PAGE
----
How do you know you have been blogging about a character for a long time? When you realize you want to revisit an issue that you have already covered.
Back in 2008, I reviewed the stand-alone issue Supergirl and Team Luthor. It was my 12th post ever. That is a long time ago. The review was brief and too the point.
With recent announcements of supporting characters and super-villains coming to the Supergirl show I thought I would dig up a back issue that highlighted one of the guest reveals. I have already covered a lot (if not all) of Reactron's appearances. I already covered all the recent Lucy and General Lane stuff. I even have highlighted some old Lucy Lane. That left Livewire and Hellgrammite.
Now neither have had any major interaction with Supergirl but Hellgrammite comes the closest. With that in mind I thought I would look back at Supergirl and Team Luthor and review the longest story in the issue a bit more closely.
"The Future of Metropolis!" was written by Roger Stern with pencils by June Brigman. Brigman's art is inked by Butch Guice and Dennis Janke.
This feels more like a Luthor story than a Supergirl one. This is a
dense read at times of Luthor's state of mind. From corporate espionage
to Lexcorp's entertainment division's annual projections to his dealing
with own sense of immortality now that he is in a younger body, we
really get a lot of Lex. There are pages of what read like business
meetings which, while giving me a very good sense of Lex, are at times
ponderous. Luckily, those pages are split up with some action sequences
with the Matrix Supergirl.
This story takes place right after the death of Superman storyline. Superman has died at the hands of Doomsday and Metropolis is still recovering, both physically and emotionally. And Lex Luthor II, the cloned young version of Lex, isn't going to let a moment like that pass without taking advantage.
The first advantage Lex will press is replacing the presence of Superman with Supergirl and a Team Luthor security squad. The opening pages are a propaganda piece about Supergirl where Lex co-opts some of the most famous Superman beats, making them Supergirl descriptors. Now it is she who is faster than a speeding bullet and more powerful than a locomotive.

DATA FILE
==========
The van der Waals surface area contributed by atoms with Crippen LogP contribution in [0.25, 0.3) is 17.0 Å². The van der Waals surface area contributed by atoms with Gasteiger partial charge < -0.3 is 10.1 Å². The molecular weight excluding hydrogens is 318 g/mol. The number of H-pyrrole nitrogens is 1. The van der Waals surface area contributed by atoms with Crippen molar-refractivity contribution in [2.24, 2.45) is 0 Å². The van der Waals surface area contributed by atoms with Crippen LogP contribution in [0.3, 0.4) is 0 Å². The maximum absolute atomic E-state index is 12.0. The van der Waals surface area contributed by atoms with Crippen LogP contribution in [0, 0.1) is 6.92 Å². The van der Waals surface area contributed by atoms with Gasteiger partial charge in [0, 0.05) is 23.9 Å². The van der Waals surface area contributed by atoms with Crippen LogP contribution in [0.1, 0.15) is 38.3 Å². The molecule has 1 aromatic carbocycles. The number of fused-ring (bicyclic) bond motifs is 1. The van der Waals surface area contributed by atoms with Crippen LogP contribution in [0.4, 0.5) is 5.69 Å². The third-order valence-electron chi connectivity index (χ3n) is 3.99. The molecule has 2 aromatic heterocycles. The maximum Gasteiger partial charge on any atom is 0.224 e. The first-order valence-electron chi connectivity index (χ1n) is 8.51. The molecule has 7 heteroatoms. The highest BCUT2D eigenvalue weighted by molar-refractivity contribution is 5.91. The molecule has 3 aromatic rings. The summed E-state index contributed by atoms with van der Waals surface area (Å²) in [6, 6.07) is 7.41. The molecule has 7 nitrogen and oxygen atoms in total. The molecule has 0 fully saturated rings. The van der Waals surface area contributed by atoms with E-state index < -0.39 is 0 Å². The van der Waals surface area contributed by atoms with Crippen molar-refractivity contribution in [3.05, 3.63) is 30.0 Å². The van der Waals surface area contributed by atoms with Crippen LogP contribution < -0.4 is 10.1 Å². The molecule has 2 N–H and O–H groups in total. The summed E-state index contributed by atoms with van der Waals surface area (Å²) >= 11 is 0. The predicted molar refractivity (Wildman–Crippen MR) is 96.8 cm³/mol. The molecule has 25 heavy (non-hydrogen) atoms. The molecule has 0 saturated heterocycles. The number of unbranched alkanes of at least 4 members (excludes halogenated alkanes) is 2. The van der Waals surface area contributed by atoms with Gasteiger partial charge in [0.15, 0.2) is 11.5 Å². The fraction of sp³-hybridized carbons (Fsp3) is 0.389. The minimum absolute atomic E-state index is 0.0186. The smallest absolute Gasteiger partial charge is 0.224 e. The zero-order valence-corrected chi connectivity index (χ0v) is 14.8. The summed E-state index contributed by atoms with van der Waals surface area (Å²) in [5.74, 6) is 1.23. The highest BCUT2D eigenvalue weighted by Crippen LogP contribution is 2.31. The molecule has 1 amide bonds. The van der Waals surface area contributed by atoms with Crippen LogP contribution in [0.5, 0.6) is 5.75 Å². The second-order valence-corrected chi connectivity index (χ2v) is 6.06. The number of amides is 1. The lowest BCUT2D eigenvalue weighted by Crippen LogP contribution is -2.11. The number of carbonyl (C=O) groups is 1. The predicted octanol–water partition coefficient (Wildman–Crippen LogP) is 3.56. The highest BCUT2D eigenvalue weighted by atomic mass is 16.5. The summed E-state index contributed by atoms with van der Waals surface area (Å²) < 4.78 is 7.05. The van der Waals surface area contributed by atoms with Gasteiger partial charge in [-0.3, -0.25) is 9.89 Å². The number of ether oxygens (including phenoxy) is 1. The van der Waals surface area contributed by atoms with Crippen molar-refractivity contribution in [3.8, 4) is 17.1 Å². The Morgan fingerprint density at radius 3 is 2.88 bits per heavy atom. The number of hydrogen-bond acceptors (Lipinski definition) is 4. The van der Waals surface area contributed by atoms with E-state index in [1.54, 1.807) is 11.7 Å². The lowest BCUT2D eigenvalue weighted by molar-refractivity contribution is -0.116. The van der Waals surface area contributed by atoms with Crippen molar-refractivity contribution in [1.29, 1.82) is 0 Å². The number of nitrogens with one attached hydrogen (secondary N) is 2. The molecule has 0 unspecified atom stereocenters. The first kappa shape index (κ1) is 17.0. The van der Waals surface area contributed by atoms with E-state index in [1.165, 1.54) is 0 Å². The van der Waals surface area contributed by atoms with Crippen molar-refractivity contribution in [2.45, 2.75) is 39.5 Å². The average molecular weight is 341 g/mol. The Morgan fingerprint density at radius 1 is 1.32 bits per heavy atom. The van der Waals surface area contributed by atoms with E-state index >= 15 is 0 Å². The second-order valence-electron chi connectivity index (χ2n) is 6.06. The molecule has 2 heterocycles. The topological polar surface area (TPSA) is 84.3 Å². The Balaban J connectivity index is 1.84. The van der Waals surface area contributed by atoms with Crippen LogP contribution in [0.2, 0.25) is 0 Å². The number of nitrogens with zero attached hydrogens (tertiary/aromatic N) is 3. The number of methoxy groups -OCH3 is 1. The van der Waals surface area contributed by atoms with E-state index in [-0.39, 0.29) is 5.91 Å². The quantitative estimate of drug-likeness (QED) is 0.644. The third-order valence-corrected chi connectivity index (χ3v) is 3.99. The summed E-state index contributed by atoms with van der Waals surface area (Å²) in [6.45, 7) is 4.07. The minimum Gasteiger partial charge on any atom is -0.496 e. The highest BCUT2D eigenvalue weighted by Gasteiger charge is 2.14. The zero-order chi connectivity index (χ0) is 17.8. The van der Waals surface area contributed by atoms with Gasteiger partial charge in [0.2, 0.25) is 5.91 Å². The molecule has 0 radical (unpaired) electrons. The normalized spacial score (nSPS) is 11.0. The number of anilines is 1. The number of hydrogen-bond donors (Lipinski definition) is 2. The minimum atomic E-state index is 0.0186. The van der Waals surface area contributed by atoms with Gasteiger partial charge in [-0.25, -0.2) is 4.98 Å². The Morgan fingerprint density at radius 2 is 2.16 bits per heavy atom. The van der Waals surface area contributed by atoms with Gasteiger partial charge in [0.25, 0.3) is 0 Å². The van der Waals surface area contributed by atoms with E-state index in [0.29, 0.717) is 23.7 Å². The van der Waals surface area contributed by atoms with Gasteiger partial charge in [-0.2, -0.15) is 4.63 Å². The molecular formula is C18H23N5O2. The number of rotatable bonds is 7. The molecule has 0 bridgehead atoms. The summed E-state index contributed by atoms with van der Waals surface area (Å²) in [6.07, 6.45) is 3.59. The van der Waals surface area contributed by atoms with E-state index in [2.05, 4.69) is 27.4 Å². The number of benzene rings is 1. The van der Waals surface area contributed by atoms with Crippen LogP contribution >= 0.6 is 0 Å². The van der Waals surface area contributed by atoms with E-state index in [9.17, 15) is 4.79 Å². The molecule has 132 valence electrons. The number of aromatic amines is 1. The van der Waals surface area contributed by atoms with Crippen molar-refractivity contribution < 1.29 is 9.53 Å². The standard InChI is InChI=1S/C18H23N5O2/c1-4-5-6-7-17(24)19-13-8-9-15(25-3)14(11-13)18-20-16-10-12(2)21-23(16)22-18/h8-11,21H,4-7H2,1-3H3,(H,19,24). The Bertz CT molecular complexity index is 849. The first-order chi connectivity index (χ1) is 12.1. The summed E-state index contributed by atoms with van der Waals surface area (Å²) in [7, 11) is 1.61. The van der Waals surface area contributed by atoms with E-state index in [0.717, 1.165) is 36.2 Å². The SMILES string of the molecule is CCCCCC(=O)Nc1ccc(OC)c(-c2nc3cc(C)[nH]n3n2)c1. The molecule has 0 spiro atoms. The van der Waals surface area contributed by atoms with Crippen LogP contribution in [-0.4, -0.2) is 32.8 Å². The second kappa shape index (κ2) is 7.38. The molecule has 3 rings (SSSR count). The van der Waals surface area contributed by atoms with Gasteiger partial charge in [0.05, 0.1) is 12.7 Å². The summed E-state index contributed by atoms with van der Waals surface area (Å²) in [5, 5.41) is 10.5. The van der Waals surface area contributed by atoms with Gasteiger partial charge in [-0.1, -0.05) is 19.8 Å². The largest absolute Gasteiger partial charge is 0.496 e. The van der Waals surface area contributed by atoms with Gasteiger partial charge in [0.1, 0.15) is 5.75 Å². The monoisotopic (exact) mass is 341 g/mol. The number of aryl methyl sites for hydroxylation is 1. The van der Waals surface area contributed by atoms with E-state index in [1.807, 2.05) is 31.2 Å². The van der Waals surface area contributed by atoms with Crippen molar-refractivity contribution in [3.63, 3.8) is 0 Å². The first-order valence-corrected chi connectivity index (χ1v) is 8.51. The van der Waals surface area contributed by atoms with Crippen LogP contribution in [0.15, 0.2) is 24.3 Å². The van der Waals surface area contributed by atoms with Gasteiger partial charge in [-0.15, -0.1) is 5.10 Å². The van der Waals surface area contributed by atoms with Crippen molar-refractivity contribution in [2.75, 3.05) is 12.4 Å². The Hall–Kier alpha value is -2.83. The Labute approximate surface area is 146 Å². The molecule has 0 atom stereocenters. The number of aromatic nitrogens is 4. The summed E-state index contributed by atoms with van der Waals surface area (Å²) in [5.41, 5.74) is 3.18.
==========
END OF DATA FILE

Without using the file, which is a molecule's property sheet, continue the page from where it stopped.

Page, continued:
And Lex pours on the sentiment, showing Matrix not only saving lives, helping with fires, but even saving kittens. It is an almost perfect rewriting of the Superman legend, substituting Supergirl into the mix.
And so we see him unveil the titular group of Supergirl and Team Luthor, a sort of Red Rocket squadron or phalanx of low-level Iron Man analogs who will protect the city in this time of crisis.
You can see how Lex is using the Crisis to further insinuate himself into the workings of the city. He is showing this movie to the city council and mayor. He wants to suddenly be part of the inner workings of the city. I am sure this isn't all magnanimous.
I thought this promotional video was a great opening sequence. We see how heroic Supergirl can be. We sense how earnest she is in wanting to help people. But we almost immediately get the sense that she is being used by Lex.
While Luthor does dominate much of this story, there are some great Supergirl moments which are worth reviewing.
This story is in the immediate aftermath of Doomsday's attack. There are demolished buildings in the streets. There are people missing. The city is still cleaning up. And Supergirl is helping out as much as she can.
We see her lifting sections of a destroyed building and rescuing a man who has been trapped in the rubble for three days. But this living man rushed away in an ambulance is contrasted by a huge group of shrouded dead, victims of the attack.
Showing the cynical times, reporters swarm Supergirl asking her if she is doing this for glory, to overshadow the hard working police and fire departments. Supergirl simply says she wants to help and that everyone can in many ways.
And then there is a great moment with Lois.
Lois is working the stories. But she is grieving.